Preparing for the Kremlin cacophonyJune 21, 2014
In exactly 7 days from now, Ukraine will have signed the Association Agreement and Deep and Comprehensive Trade Agreement with the EU – short of anything incapacitating happening to President Poroshenko over the next 168 hours or so.
As such there can be no doubt that the cacophony currently bellowing from The Kremlin will intensify in orders of magnitude, however that noise and posturing manifests itself. Earplugs and calming deep breathing exercises required from Ukraine over what will be a deliberately intense psychologically challenging week.
It is not a question of what to expect – it is a question of expecting everything and anything and meeting it with a determined calm.
Another Russian military build up (of lesser size) on Ukrainian borders? Probably. Threats of entering Ukraine under the guise of an ill-fitting R2P or “unilateral peacekeeping”? Possibly. Brinkmanship on the border by regular Russian troops – pushing matters to the very brink? Expected.
Desperate attempts to get a UN Resolution passed critical of Ukraine in some way, shape or form? Undoubtedly.
Creating the impression of officially considering recognising the Luhansk and Donetsk People’s Republics? Maybe.
A massive increase in propaganda? Of course – and something that unfortunately tends to mask some genuine failings by Ukrainian leadership within a sea mostly of spurious nonsense. In a sense somewhat self-defeating, but now with no holds barred considering EU-Ukrainian signatures are all-but guaranteed to occur.
Failed – if any – attempts to resolve the gas issue over the next week? A given. No immediate rush.
Yet more fighters and weaponry crossing from the Russian Federation into Ukraine? Absolutely – probably in their droves and ever increasingly technical and devastating equipment.
A pronounced increase of the most intense fighting in eastern Ukraine? – Yes, and by extension with chance of the President’s 14 point peace plan getting past point 1 next week.
The list of possible/probable socio-economic issues is endless – import issues, introduction of Visas, quality problems etc – to be expected.
There is no need to go on – the picture painted should be clear enough.
Throughout all of this, there is little Ukraine can do except stay calm, grin and bear it, dealing with these issues as well as possible over this short time frame.
No matter how bad it gets during the next week, the Europeans and US will probably think long and hard regarding the next level of sanctions prior to any signing. Presenting The Kremlin with a fete accompli prior to any signing poses significant risks.
The appearance of a very bleak week (and immediate future) will manifest itself – for that is the appearance some vested interests need to project.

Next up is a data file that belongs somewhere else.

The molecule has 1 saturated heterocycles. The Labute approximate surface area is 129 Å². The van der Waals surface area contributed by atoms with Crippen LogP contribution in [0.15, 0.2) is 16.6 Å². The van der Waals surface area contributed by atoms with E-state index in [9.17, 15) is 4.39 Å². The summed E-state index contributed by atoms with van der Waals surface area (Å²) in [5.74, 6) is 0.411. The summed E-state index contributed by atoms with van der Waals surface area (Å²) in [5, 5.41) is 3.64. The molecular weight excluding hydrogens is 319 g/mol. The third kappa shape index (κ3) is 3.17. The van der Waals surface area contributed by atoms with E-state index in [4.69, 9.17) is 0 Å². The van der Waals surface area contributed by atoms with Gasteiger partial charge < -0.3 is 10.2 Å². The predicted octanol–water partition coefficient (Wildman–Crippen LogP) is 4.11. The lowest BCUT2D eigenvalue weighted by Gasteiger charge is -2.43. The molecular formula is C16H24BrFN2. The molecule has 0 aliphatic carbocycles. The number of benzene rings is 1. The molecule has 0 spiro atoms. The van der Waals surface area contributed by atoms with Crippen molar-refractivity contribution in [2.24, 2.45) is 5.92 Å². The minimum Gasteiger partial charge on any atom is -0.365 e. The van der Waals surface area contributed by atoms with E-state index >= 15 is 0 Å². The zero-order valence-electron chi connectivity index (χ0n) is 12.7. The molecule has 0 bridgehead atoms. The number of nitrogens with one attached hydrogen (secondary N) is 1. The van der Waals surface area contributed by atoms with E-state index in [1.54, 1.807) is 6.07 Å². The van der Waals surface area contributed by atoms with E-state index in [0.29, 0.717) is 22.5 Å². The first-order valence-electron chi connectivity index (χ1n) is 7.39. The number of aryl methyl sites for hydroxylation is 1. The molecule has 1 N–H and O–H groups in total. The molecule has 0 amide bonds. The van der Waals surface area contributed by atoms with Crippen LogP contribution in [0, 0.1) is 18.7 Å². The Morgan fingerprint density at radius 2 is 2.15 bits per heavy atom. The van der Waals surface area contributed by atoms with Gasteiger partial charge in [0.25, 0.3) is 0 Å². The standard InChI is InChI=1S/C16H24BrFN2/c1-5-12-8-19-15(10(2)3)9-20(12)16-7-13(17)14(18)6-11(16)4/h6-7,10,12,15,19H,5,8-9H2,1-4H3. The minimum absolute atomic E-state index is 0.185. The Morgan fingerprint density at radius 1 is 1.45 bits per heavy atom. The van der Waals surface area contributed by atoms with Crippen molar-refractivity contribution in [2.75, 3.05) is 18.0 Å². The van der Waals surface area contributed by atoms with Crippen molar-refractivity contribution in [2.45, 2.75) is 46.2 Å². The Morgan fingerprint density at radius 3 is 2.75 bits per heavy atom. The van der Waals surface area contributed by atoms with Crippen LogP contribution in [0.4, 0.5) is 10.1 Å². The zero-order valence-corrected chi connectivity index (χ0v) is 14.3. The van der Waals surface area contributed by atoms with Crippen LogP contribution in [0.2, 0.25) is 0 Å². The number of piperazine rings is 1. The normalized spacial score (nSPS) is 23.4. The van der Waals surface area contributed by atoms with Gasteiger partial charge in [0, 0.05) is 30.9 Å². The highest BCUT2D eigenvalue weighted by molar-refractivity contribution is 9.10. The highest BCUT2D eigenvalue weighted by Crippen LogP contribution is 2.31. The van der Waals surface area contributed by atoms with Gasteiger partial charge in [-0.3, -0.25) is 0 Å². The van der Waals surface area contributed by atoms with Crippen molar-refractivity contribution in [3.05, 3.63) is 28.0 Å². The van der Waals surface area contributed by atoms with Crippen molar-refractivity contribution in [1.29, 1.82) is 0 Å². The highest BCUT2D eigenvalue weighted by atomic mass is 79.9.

Howeer, once this time has passed and agreements are signed, Ukraine then has options over some very significant issues to The Kremlin that can have almost immediate effects – but the time for such negotiations is after the signing of EU agreements.
As an example, it can immediately chop up the behemoth that is Naftogaz, splitting it into several distinct and legally isolated parts. A key to that will be to entirely separate the GTS from the other dismembered pieces.
Thereafter it can begin a process to integrate within the European Energy Community as a priority – 2 years(ish) to accomplish as a guesstimate. In doing so, it not only begins to clean up the Ukrainian energy sector – probably the most corrupt of all sectors – but also hinders/deprives The Kremlin clique of their corrupt earnings from energy supply to Ukraine too.
With South Stream currently stalled and that will eventually run through some of the EU’s most corrupt Member States, a drop in corrupt revenue will not be particularly appreciated amongst the elite within the Russian energy sector.
There is then the Ukrainian defence, space, R&D, aviation sectors etc., that Russia currently relies upon Ukraine within.
The next week is very likely to test the patience and nerves of many, as The Kremlin cacophony and posturing reaches a crescendo.
What comes after the 27th June and the signing of agreements with the EU by Ukraine (and Moldova and Georgia) will be the real question.
Certainly The Kremlin will not see losing this battle as losing the war – but how to turn the tide back in their favour? Thus far every aggressive and/or punitive action – be it direct or indirect, overt or covert – has done nothing but further alienate those to whom they have been applied.
Whatever The Kremlin thought it could beat out of Ukraine with assorted policy and tactical sticks, it has succeeded only in beating it further in. Certainly with the illegal annexation of Crimea there is no trust and little appetite for any Kremlin carrots anymore either.
7 days from now, in all probability at the time of writing, the question of Ukrainian direction will be signed and sealed – but it raises further unanswered questions as to the Kremlin response over the short and medium term – and how that response will manifest itself.
Nevertheless, between now and then, earplugs and Valium for the faint of heart may not be a bad idea, for the Kremlin cacophony and posturing will become incredibly intense.